Frequently, military members heading to college ask: “Where should I go to school?”
It’s impossible to answer that question without knowing the student and understanding his or her goals first. However, I can share some trends that I’ve witnessed lead to the right decision, and perhaps as important, trends that led to choosing the wrong school.
Choosing a school has a tremendous impact on your success. The “right” college is the school that will help you reach your education and career goals in the timeframe your G.I. Bill allots. The “wrong school” makes you want to transfer (or drop out) at some point, because it’s a bad match.
As a G.I. Bill user, you don’t have time to “test” schools. If you start a semester and you don’t succeed, you will lose that portion of your G.I. Bill. Therefore, evaluating a school ahead of time is a critical step to ensure you reach your goals. As a first look check out the school’s accreditation source, graduation rate, and student default rate. VA comparison tool is a valuable resource to accomplish this task.
The most common reason why a veteran chooses a school is location. This usually means the school is in their hometown or near their last duty station. Often times, this isn’t enough to help you succeed. The positive aspects of location is that your family and friends can be a wonderful support network.
You may also be a reservist and need the convenience of staying near your duty station. But, if the school is supposed to pave a path toward your future career goal, program choice is better criteria than location. In other words, it does not matter if you nail it at culinary school if you don’t want to be a chef, right? School selection starts with the end goal.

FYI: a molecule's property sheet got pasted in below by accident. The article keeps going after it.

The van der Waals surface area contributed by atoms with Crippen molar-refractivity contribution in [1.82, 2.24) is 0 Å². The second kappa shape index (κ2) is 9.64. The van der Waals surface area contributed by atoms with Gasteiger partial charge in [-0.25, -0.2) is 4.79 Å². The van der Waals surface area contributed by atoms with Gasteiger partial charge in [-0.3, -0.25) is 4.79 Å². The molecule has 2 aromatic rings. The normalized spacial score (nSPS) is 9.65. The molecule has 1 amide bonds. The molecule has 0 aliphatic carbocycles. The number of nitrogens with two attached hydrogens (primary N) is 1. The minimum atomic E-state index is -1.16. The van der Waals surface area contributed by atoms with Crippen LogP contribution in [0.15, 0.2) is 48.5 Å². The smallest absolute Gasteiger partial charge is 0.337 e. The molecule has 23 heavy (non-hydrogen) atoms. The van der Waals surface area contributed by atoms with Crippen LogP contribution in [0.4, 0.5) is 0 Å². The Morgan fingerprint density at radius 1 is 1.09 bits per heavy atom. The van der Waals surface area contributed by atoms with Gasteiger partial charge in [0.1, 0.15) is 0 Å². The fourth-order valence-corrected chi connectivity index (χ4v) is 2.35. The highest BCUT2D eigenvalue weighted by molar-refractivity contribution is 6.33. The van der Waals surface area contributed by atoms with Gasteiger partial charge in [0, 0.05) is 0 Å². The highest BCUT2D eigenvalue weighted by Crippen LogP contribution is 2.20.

Evaluating a college’s veterans program is also a major component of consideration when deciding on a school. Being a veteran comes with a powerful advantage: an amazing community support system. We have each other’s back. You should enter a college and already have a support team in place. Here is a list of questions I would ask the veterans director when evaluating a veterans program:
A good answer: Number isn’t as important as activity.
Most veteran centers see a 10-15 percent engagement rate. I don’t recommend being insular with your veterans community but hearing things like: “We have a certifying official/tutoring/career coaching/volunteer groups,” etc., means there is community of support which you can lean on and contribute to. Also ask, “Do you have an SVA Chapter (Student Veterans of America)? This is good sign of student leadership.
A good answer: Yes.
Mentorship is crucial to navigating the pathway toward your goals. Connecting with veterans who a bit further down the road than you is an invaluable resource. Mentorship programs which feature peers and alumni lead to job preparation and connection.
A good answer: Yes.
Students veterans often work part-time jobs, have families, and most are commuters. Some students are even mobilized to active duty during their college career. This means that veterans are rarely together under the same roof, and therefore the center should accessible online.
In summary, look for a school with program choices and a school culture that fit your particular needs. These are the most important variables. And, above all else, developing a community, via mentorship from your fellow veterans, supporters, and staff, is the key to a successful college career.